Court Debates Whether Pledge of Allegiance ‘Under God’ is Form of Discrimination

Boston judge to weigh in on the heavily litigated phrase

  • Share
  • Read Later
Alex Wong / Getty Images

Candidates recite the Pledge of Allegiance during a naturalization ceremony on Aug. 13 at Woodson High School in Fairfax, Virginia.

The U.S. Flag Code, a little known set of advisory laws that detail the proper conduct and handling of the Stars and Stripes, states that the pledge of allegiance “should be rendered by standing at attention facing the flag with the right hand over the heart.” Students can ignore this rule, of course — it is, after all, only advisory — and choose to remain seated while other students pledge allegiance “under god.” But then there are those two little words. Should atheists and secularists have to recite them?

(MORE: Unveiling America’s First Public Monument to Atheism)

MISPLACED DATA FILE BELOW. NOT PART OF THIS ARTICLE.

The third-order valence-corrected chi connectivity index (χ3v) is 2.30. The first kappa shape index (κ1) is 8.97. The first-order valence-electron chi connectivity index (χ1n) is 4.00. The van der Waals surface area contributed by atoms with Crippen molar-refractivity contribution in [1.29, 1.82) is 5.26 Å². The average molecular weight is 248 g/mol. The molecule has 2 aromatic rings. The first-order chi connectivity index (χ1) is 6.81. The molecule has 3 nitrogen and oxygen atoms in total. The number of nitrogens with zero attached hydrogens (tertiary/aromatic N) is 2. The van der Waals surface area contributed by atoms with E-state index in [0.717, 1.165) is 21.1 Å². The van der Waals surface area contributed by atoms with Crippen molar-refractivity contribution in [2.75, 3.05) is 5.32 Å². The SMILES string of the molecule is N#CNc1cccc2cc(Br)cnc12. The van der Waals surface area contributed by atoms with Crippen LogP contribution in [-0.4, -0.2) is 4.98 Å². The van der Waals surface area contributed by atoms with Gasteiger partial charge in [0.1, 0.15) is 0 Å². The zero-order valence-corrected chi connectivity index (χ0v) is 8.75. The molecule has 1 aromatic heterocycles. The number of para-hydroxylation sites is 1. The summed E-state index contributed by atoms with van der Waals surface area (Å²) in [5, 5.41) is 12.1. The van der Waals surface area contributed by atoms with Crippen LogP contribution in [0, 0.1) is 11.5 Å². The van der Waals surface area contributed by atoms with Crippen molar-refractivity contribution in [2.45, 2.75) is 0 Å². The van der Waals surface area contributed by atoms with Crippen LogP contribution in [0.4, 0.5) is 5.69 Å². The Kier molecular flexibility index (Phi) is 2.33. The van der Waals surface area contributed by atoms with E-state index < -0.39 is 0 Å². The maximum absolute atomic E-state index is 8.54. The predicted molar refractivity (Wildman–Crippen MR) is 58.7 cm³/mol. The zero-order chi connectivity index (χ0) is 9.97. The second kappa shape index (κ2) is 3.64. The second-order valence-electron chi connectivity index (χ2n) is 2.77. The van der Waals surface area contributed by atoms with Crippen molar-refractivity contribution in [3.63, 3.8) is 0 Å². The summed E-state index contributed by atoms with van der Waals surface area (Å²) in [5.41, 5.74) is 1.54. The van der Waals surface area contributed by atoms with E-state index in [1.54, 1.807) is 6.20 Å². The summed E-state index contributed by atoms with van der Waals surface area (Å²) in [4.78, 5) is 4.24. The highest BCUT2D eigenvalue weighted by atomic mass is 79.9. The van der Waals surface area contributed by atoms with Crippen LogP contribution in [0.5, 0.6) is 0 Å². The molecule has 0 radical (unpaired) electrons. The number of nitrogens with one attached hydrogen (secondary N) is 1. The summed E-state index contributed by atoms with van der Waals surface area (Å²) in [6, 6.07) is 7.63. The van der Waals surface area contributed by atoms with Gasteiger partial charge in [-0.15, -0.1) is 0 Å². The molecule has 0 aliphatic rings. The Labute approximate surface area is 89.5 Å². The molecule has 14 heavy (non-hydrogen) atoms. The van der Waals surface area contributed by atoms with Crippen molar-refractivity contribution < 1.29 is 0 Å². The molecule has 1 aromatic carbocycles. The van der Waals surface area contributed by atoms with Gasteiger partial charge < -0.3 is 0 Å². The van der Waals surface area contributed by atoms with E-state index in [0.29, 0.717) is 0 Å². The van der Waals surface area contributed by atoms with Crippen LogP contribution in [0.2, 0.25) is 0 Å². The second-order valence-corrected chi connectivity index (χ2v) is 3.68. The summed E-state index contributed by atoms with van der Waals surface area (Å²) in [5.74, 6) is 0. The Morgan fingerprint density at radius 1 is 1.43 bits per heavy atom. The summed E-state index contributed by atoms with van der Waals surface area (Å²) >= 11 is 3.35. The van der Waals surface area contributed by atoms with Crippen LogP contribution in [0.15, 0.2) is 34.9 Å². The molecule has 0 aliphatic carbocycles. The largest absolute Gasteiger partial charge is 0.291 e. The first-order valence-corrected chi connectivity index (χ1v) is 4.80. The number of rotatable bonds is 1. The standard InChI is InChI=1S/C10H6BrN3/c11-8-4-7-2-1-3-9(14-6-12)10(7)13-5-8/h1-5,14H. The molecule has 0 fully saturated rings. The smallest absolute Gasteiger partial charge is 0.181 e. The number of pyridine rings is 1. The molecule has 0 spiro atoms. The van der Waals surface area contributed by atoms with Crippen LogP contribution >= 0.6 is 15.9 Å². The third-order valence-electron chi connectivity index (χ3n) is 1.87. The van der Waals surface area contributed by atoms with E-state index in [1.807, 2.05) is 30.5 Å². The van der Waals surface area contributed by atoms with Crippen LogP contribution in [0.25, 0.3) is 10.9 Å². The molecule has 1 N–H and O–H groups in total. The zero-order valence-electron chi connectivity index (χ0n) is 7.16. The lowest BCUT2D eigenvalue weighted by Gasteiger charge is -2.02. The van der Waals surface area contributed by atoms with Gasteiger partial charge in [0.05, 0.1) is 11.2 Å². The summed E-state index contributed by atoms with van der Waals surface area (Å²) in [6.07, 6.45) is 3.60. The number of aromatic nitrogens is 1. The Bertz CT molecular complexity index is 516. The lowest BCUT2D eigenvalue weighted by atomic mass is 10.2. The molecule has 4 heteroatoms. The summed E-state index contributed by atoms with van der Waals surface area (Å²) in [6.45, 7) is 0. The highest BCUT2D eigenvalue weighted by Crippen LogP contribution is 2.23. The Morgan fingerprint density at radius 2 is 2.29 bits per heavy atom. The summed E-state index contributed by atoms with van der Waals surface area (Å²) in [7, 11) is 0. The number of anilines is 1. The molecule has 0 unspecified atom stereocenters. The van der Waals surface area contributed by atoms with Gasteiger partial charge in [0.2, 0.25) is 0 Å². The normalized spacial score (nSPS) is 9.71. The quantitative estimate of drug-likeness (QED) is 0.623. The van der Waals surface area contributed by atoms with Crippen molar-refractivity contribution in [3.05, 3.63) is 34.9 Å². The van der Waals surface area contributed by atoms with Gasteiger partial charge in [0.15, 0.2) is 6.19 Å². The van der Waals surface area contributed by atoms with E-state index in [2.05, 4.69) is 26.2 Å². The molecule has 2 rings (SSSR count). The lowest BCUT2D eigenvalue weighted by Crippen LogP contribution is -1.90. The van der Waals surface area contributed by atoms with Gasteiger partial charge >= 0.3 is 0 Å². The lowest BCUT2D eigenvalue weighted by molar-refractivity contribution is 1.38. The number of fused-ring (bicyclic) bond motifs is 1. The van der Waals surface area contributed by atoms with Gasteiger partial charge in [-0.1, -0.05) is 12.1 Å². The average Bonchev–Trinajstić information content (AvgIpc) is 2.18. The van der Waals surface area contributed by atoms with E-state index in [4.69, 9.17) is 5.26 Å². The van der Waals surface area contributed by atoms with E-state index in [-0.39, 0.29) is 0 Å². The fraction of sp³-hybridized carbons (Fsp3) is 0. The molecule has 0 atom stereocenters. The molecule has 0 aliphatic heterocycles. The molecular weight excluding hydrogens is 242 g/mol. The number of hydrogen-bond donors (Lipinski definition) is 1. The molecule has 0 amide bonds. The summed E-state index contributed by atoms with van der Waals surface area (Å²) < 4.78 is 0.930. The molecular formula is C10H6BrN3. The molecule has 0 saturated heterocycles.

According to a suburban Boston family, they do not, and they’ve decided to challenge the two offending words in court, arguing that the wording is in breach of the Equal Rights Amendment of the Massachusetts Constitution.

Children have the right to opt out of the pledge, but according to Roy Speckhardt of the American Humanist Association, which is assisting the plaintiffs, “The opt-out itself is exclusionary and unpleasant” because children who do so are ostracized by their peers.

The court will begin deliberations on Wednesday.